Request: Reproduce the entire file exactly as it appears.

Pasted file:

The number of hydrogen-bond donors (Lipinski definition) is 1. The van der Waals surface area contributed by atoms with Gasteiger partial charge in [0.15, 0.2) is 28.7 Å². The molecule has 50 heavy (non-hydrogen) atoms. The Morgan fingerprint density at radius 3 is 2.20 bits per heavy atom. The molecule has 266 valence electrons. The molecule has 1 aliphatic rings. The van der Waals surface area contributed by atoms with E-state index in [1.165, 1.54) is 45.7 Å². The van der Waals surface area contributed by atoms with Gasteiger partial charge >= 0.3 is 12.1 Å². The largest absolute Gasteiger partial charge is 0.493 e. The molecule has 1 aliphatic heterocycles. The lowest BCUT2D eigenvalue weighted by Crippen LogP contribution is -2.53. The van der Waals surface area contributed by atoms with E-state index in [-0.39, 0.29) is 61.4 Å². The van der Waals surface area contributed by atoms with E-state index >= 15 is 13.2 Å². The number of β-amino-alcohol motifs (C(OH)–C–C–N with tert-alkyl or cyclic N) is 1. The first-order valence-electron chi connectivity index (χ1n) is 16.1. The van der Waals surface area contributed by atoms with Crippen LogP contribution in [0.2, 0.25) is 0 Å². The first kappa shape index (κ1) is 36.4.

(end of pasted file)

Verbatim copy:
The number of hydrogen-bond donors (Lipinski definition) is 1. The van der Waals surface area contributed by atoms with Gasteiger partial charge in [0.15, 0.2) is 28.7 Å². The molecule has 50 heavy (non-hydrogen) atoms. The Morgan fingerprint density at radius 3 is 2.20 bits per heavy atom. The molecule has 266 valence electrons. The molecule has 1 aliphatic rings. The van der Waals surface area contributed by atoms with E-state index in [1.165, 1.54) is 45.7 Å². The van der Waals surface area contributed by atoms with Gasteiger partial charge >= 0.3 is 12.1 Å². The largest absolute Gasteiger partial charge is 0.493 e. The molecule has 1 aliphatic heterocycles. The lowest BCUT2D eigenvalue weighted by Crippen LogP contribution is -2.53. The van der Waals surface area contributed by atoms with E-state index in [-0.39, 0.29) is 61.4 Å². The van der Waals surface area contributed by atoms with E-state index >= 15 is 13.2 Å². The number of β-amino-alcohol motifs (C(OH)–C–C–N with tert-alkyl or cyclic N) is 1. The first-order valence-electron chi connectivity index (χ1n) is 16.1. The van der Waals surface area contributed by atoms with Crippen LogP contribution in [0.2, 0.25) is 0 Å². The first kappa shape index (κ1) is 36.4.